My final ocean-bound trip that week would be on the kitchen run with Steven and Bertrand. Once a week, the fishing teams head out to fish for the incoming guests. They’re looking for all manner of fish, but careful not t overfish. Sailfish, Wahoo, Dogtooth Tuna, Yellowfin Tuna and Dorado are all there for the taking. It’s clear when the first tuna and wahoo come onboard, not everyone in our group is entirely captivated by the idea of fishing. There is a certain amount of blood that goes with catching and hunting food. As a society, we are entirely removed from the cultivation process that goes into securing our fish, meat and poultry, so it is not surprising to see a few shocked faces. Keep note: if you want your ethically sourced pancetta panini, you’re going to need to spill a little claret to get it.

Our goal was to secure a quota of 240 kilograms of fish, but we weren’t past 40 at this point. And whilst the skipper didn’t look worried, I wondered what would happen without a sizeable catch. With that, about 100 metres in the distance, birds began circling and the water became frenzied. Bertrand threw the boat into reverse as Steven began to cast out into a large shoal of tuna. I have never seen a cast that far in my life. These guys are hardened fishermen. Sadly, we are too late to the party, and the tuna get a free pass as we make our way out to deeper seas to try our luck.

Having watched two of the girls pull in tuna and wahoo and landing one of the latter myself to the tune of 8 kilograms, we decide it’s time to crack open a Seybrew and toast ourselves. After all, sport fishing is as much about enjoying the experience and being out at sea as it is the catch.

Had I known what was to come next, I would have likely stayed on water. My turn had come up in the rotation, so I began to stand, feet planted, looking down at the water below. Bertrand suggested that I reel a little, and with that, I felt a sharp tug, then nothing. We looked at each other puzzled. I continued to reel, but could feel the line getting more and more tense with almost no give. Bertrand took over and couldn’t work out if the line was caught or if we had simply landed something that was hiding out under the rocks. After about ten minutes of Bertrand walking up and down deck assessing the situation, the fish took off and Bertrand proudly handed me the rod. Now, my experience with game fishing is minor. Line trawling off the Cornish coast is not game fishing. It felt like reeling a car up through syrup. After thirty minutes of battling the fish up and away from the light, I tapped out. Bertrand said “I you need me to take over, there is no shame. It’s probably massive”.

By this point, my arm is numb my grip wavering, but I tag back in after ten minutes for another stint, counting the line as best I can. Just when we both have very little left to give, about twenty metre out, it surfaces, motionless. We haul the huge fish into the boat as Bertrand tries to work out what it is. He thinks it’s a dropoff grouper; the team back at the fishing centre are not so sure, but also have no idea. Later that night, when it’s weighed in by the kitchen staff, it comes in at 23.5 kilograms. The fish is so large, it gets placed in its own body bag. How to ensure the strongest bond with another human being, go fishing together. It turns out that Bertrand was actually born in London to Seychellois parents and only moved back to the Seychelles when he was 17. He regularly visits his father in London and we agree to meet in the UK for a drink sometime.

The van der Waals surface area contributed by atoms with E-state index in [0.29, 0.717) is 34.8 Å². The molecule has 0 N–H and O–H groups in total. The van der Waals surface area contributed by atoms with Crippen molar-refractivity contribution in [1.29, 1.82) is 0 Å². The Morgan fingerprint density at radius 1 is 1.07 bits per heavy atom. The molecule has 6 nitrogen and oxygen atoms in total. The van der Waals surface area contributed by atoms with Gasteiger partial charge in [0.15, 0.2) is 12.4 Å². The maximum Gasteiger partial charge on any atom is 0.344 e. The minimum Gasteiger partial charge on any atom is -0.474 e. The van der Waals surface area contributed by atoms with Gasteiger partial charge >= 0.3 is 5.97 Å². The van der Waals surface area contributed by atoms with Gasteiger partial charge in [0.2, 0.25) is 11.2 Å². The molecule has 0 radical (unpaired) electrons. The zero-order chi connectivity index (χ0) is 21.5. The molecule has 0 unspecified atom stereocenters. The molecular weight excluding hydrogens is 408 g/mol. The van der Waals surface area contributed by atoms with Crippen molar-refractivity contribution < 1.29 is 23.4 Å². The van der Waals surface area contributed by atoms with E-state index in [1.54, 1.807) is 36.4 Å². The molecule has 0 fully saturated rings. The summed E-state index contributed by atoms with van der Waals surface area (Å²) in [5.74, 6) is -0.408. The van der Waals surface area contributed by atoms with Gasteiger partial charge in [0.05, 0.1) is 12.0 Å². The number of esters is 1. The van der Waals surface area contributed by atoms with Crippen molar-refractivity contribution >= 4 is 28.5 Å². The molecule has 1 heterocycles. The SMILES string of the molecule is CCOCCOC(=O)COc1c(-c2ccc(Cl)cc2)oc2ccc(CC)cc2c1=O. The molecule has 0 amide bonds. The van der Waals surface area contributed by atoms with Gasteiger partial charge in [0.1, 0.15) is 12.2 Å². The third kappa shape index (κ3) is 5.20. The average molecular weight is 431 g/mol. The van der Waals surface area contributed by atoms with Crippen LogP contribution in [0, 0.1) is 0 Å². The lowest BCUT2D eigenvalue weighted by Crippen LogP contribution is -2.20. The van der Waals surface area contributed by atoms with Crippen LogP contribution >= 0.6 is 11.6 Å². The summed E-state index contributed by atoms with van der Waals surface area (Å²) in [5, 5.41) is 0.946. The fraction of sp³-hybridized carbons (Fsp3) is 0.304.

Later that night, at the bar, the earnest evening ritual that bonds this group, who come from far and wide, takes place. A bell is struck for each noteworthy catch, shots distributed and badges given. It appears that the most prestigious of these is for catching a giant trevally. The GT is one of the world’s most powerful nearshore game fishes and are known to reach weights in excess of 72 kilograms. It is a catch worth celebrating for sure. As my name is read out for largest catch of the day, along with the weight, I try to stroll to the bell nonchalantly, knowing that most of the fisherman at this bar are not easily impressed. I notice out of my peripheral vision a lot of surprised looks around the bar and a warm round of applause rings out as I neck my shot and return to my bar stool to a few handshakes.

Later that evening, Bertrand joins us at the bar for drinks. This week’s flight will be arriving at Alphonse Airport in the morning and we will all be making our way back to reality before the sun sets again. I tell him that he cannot pay for a drink tonight, which he dutifully battles before lamenting. I had packed three H. Upmann half coronas in my travel holder and decide that tonight is the night to annoy all non-smokers. To their credit, the fisherman and guests who were staying on were actually interested to see if there was a box of cigars hiding somewhere, and if any more could be secured.

Alphonse Island was a trip of many firsts for me – and certainly not one that will be forgotten or beaten anytime soon. The whole team is welcoming and very quickly becomes an extended family. The facilities and sheer depth and breadth of options to fill your time will keep you enthralled. But the location itself will leave you spellbound. There is nothing like it. Creating an island culture of enthusiasm and fun for a hardened luxury and fishing clientele is a tall order, but one that they have perfected. I assure you that a trip to Alphonse Island might be your first, but certainly not your last. All I need to do now is see if that old suitcase is still in the attic, pack my Corgi cars, and run away.

Alphonse Island: +2484229700

Peter J Robinson

Robinson is The Review's Founder and Managing Editor. Having spent the last decade spanning both visual and printed media, he has filed interviews across the political spectrum with the likes of Sir David Frost and Donald Trump. Peter founded the magazine's sister company, Screaming Eagle Productions in 2015, dedicated to making high quality TVC, short films and documentaries. He continues to work as a Producer developing a variety of projects client-brand films across travel, automotive, finance, FMCG and fashion.